Everything is about data these days.
During our EAF 2021 client workshop Riku Alkio from Seppo.io gamification platform, shared their journey as a start-up to break-even situation. When asked, what he wished they would have done differently, his answer revealed lot:
“One thing I would do differently is designing our product for gathering data. Investors are always asking for evidence on impact. This is not always easy to measure and requires deep research, but having data helps. For example, how frequently your users are using your solution, are they using it the way you expect them to, what are the points where they stop using it. " - Riku Alkio, Seppo.io
Seems simple enough: collect data, you might need it later. But how should you plan it?
Data for User Experience Optimization
The modern way of creating good design and good user experiences relies heavily on measurable testing. This is especially useful, when your design has very clear goals.
Which registration link placement attracts the best new users? Which wording in your ad gets the most clicks? Base the decision on numbers! Think, if you can compare the change in behavior over time, or can you create A/B test where you compare behavior of two different groups.
There are plenty of analytics tools (such as Amplitude) that can be integrated to give you this data, or you can build them yourself.
Yet, data-based decisions naturally lead to catering for the most common nominator. In the UX community, this has led to some frustration and often legit concern of everything looking the same. And it’s true that leaning on data that reflects the current consensus of users, does not tell what is the norm in the future. Creative design is always a risk, but sometimes it sets new trends.
Data for Learning about Your Users' Needs
When designing an EdTech product, measuring clicks and use rates of certain functions does not always tell what your users are trying to achieve with your product. The next step in data utilization is to find trends and patterns with your users.
For example, the majority of teachers on your EdTech platform could be using it for creating multiple choice quizzes with it, and ignoring your great open-ended exercise creation. This is already valuable information for you, but it doesn’t really tell why this is happening.
Perhaps the teachers find open-ended questions difficult to use. Maybe they use another tool that enables sending video-files or audio comments to students, where your platform only supports text. Or, perhaps they feel your grading system for the questions doesn’t give enough value for the work they need to put in, so they prefer to give assignments in the traditional way.
You could make changes to the product to see if the usage rates improve, but more often you save time by interviewing the users to learn about their real needs and concerns.
Data Given to You by Users
This is a tricky one.
Are you allowed to scan essays sent by the students for keywords to find out what subjects or topics are important for them? Can you collect geolocation data to see if they are using your service on their way to school or work? Would eye-tracking give you insights of a learner's behavior? What about data from facial recognition?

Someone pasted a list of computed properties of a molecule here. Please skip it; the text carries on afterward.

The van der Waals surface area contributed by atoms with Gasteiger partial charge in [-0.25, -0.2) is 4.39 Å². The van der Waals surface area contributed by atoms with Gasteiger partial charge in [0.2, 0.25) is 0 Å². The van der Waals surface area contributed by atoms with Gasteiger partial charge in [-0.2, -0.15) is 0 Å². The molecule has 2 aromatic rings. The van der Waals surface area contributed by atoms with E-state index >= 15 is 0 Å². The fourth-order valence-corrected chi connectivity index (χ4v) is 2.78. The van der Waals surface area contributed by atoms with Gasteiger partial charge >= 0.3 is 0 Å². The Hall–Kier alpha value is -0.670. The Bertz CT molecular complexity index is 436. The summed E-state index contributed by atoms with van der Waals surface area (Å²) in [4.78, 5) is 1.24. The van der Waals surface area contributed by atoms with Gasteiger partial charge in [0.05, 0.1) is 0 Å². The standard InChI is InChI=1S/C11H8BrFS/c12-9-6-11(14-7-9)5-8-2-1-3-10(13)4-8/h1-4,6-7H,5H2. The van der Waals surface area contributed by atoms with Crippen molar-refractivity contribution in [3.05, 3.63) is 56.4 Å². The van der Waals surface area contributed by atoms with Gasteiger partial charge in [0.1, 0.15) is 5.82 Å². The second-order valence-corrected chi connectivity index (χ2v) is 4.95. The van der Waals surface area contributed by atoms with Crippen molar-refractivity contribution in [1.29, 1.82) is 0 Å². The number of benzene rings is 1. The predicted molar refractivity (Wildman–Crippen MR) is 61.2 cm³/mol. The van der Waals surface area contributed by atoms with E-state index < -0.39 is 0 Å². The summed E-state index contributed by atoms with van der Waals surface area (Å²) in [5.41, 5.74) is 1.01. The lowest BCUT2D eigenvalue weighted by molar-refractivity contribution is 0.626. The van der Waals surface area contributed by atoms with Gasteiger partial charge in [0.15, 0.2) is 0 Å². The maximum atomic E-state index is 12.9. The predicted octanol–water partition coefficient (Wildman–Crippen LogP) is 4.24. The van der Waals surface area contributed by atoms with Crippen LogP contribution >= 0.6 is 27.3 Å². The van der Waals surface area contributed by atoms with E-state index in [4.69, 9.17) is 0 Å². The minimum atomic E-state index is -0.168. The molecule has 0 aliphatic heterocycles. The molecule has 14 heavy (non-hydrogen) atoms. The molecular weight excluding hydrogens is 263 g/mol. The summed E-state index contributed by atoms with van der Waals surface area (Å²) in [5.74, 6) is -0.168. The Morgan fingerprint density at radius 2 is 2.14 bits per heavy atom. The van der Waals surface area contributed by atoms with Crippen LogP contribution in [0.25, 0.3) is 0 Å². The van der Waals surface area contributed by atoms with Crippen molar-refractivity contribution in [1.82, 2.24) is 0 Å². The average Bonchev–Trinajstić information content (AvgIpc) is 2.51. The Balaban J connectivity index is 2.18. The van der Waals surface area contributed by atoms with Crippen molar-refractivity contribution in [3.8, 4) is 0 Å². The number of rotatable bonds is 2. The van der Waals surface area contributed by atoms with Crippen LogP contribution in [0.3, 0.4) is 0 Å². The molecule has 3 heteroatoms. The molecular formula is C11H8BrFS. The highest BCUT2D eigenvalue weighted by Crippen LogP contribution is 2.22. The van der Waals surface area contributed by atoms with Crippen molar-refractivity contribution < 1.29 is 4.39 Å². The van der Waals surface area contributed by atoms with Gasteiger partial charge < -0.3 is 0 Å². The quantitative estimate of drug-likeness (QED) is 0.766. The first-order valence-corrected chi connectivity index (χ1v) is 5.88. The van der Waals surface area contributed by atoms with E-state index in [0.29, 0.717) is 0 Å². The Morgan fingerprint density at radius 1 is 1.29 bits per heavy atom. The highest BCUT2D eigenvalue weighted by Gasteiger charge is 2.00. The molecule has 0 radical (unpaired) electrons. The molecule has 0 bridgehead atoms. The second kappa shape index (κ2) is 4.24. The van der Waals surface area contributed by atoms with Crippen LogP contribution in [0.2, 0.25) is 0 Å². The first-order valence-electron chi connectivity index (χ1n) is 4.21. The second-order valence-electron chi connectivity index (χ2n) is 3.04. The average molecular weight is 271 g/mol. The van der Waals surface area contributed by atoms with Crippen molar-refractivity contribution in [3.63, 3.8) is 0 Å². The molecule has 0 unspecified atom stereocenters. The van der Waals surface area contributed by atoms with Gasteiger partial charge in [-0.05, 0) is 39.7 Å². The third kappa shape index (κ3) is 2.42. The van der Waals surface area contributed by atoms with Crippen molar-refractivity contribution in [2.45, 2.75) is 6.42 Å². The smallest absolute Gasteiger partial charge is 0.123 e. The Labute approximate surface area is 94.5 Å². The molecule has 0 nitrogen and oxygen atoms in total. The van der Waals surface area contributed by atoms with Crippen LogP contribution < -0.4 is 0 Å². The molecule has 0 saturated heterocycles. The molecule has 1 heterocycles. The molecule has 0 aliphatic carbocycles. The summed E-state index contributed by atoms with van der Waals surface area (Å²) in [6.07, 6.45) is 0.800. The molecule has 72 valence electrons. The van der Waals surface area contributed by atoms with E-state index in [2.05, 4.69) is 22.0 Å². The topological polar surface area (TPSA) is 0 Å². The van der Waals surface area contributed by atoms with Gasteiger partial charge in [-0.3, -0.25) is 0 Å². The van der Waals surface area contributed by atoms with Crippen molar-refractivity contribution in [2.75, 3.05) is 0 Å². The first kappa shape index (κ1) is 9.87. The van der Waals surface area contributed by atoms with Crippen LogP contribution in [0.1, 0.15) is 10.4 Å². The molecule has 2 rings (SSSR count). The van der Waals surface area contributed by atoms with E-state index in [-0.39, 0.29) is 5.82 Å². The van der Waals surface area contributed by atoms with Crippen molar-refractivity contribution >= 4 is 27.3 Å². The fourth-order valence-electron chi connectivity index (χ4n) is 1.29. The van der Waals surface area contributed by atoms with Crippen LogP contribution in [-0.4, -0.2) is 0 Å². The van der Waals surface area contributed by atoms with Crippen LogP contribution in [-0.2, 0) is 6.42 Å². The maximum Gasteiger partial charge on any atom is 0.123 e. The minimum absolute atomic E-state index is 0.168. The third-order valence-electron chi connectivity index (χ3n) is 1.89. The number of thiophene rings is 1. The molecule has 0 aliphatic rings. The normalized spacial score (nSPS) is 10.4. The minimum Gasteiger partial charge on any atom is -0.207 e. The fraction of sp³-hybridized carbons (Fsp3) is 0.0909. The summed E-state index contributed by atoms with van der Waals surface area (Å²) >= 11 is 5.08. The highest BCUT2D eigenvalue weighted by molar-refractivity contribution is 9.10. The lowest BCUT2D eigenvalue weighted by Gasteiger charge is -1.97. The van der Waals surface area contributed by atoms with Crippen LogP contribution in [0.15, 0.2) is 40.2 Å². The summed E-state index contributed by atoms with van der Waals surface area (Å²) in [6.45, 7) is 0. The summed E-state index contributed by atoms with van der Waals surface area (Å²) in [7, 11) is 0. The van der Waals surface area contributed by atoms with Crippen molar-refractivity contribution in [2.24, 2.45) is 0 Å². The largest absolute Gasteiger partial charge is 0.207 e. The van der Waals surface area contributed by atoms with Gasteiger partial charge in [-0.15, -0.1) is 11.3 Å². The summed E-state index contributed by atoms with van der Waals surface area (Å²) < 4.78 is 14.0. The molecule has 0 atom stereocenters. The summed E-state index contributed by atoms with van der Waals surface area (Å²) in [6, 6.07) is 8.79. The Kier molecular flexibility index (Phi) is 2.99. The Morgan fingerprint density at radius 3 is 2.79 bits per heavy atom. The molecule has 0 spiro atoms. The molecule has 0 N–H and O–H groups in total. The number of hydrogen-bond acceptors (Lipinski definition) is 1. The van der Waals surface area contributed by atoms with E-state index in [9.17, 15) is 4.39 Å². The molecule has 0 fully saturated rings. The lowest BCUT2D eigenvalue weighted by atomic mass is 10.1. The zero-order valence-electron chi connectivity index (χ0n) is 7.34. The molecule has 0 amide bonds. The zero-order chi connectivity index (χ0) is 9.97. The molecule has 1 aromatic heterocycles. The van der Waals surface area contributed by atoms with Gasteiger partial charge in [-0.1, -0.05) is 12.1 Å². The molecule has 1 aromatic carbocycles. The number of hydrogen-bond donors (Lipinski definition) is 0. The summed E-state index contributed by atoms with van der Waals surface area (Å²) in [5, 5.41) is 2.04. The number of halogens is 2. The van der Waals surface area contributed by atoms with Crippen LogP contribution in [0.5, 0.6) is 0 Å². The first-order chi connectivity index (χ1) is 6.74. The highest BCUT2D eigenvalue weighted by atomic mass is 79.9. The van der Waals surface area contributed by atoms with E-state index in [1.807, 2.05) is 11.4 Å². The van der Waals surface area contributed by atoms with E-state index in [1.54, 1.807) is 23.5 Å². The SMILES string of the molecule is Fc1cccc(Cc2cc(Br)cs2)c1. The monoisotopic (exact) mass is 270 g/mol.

Technically this is all possible and data that is produced by the learners, can give great insights on how to personalize and adjust the experience for them. For example: give recommendations of related topics, help by pointing out grammar errors or send push notifications in times when you know they usually engage with your app!
As with any personal data, transparency and safe collection and storage of data is crucial. Education sector is a considerable target for cyber attacks, and acts like COPPA or EU GDPR regulate what you can collect; especially if your users are children. A joint, Erasmus+ project by EAF, Pålogga and GDRPiS is creating a catalog of GDPR complient Edtech tools. Companies joining the catalog will be required to fill out a GDPR compliancy assessment questionnaire. This will also help you asses, if your edtech product is controlling or processing information, or for example using profiling, that might compromize your GDPR compliancy.
Data to Prove Your Impact
The main goal of your Edtech solution is not to produce more multiple choice quizzes to the world. It is to help someone learn. Because of this, educational technologies are different from many other digital services. Is the data you get out of your system a proof of learning, or simply proof of usage?
The number of quizzes made on the platform, frequency of login, and even good user ratings on your platforms could simply be a sign that someone finds your solution good enough to be used.
Proof of learning, or learning analytics, are much harder to obtain. Some companies rely on various and complex metrics on user behavior, and claim that the use of AI will eventually solve this puzzle. This approach can be questioned, as Dr Ioanna Noula very clearsightedly does.
Evidence on your impact can be researched differently as your product matures, but even early stage companies should first consider how their product aligns with the learning science principles. All research evidence you gain will grow your impact portfolio.
Collect data, you will most likely need it later. But your filing cabinet will be better organized when you define: why the data is collected, and what are you actually measuring with it. Following regulations and keeping your data safe is another major aspect that should be considered right from the start!
Written by Saila Juuti, EAF
This article was written as a part of research conducted for Erasmus+ project on creating a catalog for GDPR compliant teaching tools.